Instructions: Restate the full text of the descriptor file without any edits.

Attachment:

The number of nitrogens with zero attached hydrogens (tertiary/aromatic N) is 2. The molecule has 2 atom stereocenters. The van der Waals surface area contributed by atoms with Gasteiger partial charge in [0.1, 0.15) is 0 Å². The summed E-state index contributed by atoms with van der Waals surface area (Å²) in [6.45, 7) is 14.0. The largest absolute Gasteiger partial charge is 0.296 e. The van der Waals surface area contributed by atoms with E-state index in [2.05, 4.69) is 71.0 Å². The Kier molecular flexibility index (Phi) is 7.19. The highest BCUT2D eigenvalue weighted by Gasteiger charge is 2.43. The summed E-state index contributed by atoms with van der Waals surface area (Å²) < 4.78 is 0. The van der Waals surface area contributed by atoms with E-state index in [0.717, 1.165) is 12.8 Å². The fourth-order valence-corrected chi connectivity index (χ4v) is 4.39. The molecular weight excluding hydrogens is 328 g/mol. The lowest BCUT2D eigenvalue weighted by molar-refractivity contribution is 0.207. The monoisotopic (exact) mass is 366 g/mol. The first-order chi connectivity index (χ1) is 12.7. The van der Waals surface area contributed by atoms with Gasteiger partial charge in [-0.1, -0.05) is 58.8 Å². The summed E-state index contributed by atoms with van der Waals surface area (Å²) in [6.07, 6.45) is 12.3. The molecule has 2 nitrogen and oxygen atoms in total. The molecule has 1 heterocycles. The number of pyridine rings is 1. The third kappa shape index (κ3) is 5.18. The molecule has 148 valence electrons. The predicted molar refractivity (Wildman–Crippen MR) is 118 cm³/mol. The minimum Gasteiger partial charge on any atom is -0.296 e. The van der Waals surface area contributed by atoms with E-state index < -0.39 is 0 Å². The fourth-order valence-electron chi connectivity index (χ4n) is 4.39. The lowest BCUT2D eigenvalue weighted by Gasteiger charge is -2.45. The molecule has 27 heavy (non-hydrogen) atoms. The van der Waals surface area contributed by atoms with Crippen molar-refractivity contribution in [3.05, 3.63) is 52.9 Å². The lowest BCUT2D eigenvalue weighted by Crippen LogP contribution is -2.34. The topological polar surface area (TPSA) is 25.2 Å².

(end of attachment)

The number of nitrogens with zero attached hydrogens (tertiary/aromatic N) is 2. The molecule has 2 atom stereocenters. The van der Waals surface area contributed by atoms with Gasteiger partial charge in [0.1, 0.15) is 0 Å². The summed E-state index contributed by atoms with van der Waals surface area (Å²) in [6.45, 7) is 14.0. The largest absolute Gasteiger partial charge is 0.296 e. The van der Waals surface area contributed by atoms with E-state index in [2.05, 4.69) is 71.0 Å². The Kier molecular flexibility index (Phi) is 7.19. The highest BCUT2D eigenvalue weighted by Gasteiger charge is 2.43. The summed E-state index contributed by atoms with van der Waals surface area (Å²) < 4.78 is 0. The van der Waals surface area contributed by atoms with E-state index in [0.717, 1.165) is 12.8 Å². The fourth-order valence-corrected chi connectivity index (χ4v) is 4.39. The molecular weight excluding hydrogens is 328 g/mol. The lowest BCUT2D eigenvalue weighted by molar-refractivity contribution is 0.207. The monoisotopic (exact) mass is 366 g/mol. The first-order chi connectivity index (χ1) is 12.7. The van der Waals surface area contributed by atoms with Gasteiger partial charge in [-0.1, -0.05) is 58.8 Å². The summed E-state index contributed by atoms with van der Waals surface area (Å²) in [6.07, 6.45) is 12.3. The molecule has 2 nitrogen and oxygen atoms in total. The molecule has 1 heterocycles. The number of pyridine rings is 1. The third kappa shape index (κ3) is 5.18. The molecule has 148 valence electrons. The predicted molar refractivity (Wildman–Crippen MR) is 118 cm³/mol. The minimum Gasteiger partial charge on any atom is -0.296 e. The van der Waals surface area contributed by atoms with E-state index < -0.39 is 0 Å². The fourth-order valence-electron chi connectivity index (χ4n) is 4.39. The lowest BCUT2D eigenvalue weighted by Gasteiger charge is -2.45. The molecule has 27 heavy (non-hydrogen) atoms. The van der Waals surface area contributed by atoms with Crippen molar-refractivity contribution in [3.05, 3.63) is 52.9 Å². The lowest BCUT2D eigenvalue weighted by Crippen LogP contribution is -2.34. The topological polar surface area (TPSA) is 25.2 Å².